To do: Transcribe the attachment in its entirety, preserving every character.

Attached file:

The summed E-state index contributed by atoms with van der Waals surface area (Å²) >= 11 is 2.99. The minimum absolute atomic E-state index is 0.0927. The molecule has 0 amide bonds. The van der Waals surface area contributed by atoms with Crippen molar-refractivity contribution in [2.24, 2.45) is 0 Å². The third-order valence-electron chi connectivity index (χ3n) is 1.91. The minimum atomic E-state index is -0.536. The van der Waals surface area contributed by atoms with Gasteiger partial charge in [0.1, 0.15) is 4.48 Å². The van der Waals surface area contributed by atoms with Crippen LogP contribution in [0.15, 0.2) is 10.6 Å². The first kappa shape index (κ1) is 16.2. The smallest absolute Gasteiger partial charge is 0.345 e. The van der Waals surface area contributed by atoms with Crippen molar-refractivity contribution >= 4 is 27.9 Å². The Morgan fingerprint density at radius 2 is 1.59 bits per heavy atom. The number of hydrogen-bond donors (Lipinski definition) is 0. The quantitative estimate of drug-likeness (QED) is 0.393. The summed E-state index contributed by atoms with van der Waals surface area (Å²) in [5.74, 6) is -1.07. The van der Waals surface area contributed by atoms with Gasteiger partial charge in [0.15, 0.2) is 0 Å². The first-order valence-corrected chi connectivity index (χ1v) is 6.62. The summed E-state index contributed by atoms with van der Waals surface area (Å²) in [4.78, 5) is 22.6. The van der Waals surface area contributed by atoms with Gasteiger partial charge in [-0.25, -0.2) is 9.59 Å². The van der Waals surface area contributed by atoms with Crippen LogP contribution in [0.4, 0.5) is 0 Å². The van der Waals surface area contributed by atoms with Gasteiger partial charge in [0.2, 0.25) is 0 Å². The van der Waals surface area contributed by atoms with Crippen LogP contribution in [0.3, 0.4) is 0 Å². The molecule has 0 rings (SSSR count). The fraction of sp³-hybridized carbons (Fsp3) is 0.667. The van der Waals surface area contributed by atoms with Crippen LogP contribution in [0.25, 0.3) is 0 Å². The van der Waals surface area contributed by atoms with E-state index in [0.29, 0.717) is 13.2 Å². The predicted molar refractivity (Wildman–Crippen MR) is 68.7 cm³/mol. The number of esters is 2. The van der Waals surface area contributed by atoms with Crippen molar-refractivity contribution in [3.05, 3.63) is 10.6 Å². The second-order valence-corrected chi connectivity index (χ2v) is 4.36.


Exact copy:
The summed E-state index contributed by atoms with van der Waals surface area (Å²) >= 11 is 2.99. The minimum absolute atomic E-state index is 0.0927. The molecule has 0 amide bonds. The van der Waals surface area contributed by atoms with Crippen molar-refractivity contribution in [2.24, 2.45) is 0 Å². The third-order valence-electron chi connectivity index (χ3n) is 1.91. The minimum atomic E-state index is -0.536. The van der Waals surface area contributed by atoms with Gasteiger partial charge in [0.1, 0.15) is 4.48 Å². The van der Waals surface area contributed by atoms with Crippen LogP contribution in [0.15, 0.2) is 10.6 Å². The first kappa shape index (κ1) is 16.2. The smallest absolute Gasteiger partial charge is 0.345 e. The van der Waals surface area contributed by atoms with Crippen molar-refractivity contribution >= 4 is 27.9 Å². The Morgan fingerprint density at radius 2 is 1.59 bits per heavy atom. The number of hydrogen-bond donors (Lipinski definition) is 0. The quantitative estimate of drug-likeness (QED) is 0.393. The summed E-state index contributed by atoms with van der Waals surface area (Å²) in [5.74, 6) is -1.07. The van der Waals surface area contributed by atoms with Gasteiger partial charge in [0.15, 0.2) is 0 Å². The first-order valence-corrected chi connectivity index (χ1v) is 6.62. The summed E-state index contributed by atoms with van der Waals surface area (Å²) in [4.78, 5) is 22.6. The van der Waals surface area contributed by atoms with Gasteiger partial charge in [-0.25, -0.2) is 9.59 Å². The van der Waals surface area contributed by atoms with Crippen LogP contribution in [0.4, 0.5) is 0 Å². The van der Waals surface area contributed by atoms with Gasteiger partial charge in [0.2, 0.25) is 0 Å². The van der Waals surface area contributed by atoms with Crippen LogP contribution in [0.3, 0.4) is 0 Å². The molecule has 0 rings (SSSR count). The fraction of sp³-hybridized carbons (Fsp3) is 0.667. The van der Waals surface area contributed by atoms with Crippen LogP contribution in [0.25, 0.3) is 0 Å². The van der Waals surface area contributed by atoms with E-state index in [0.29, 0.717) is 13.2 Å². The predicted molar refractivity (Wildman–Crippen MR) is 68.7 cm³/mol. The number of esters is 2. The van der Waals surface area contributed by atoms with Crippen molar-refractivity contribution in [3.05, 3.63) is 10.6 Å². The second-order valence-corrected chi connectivity index (χ2v) is 4.36.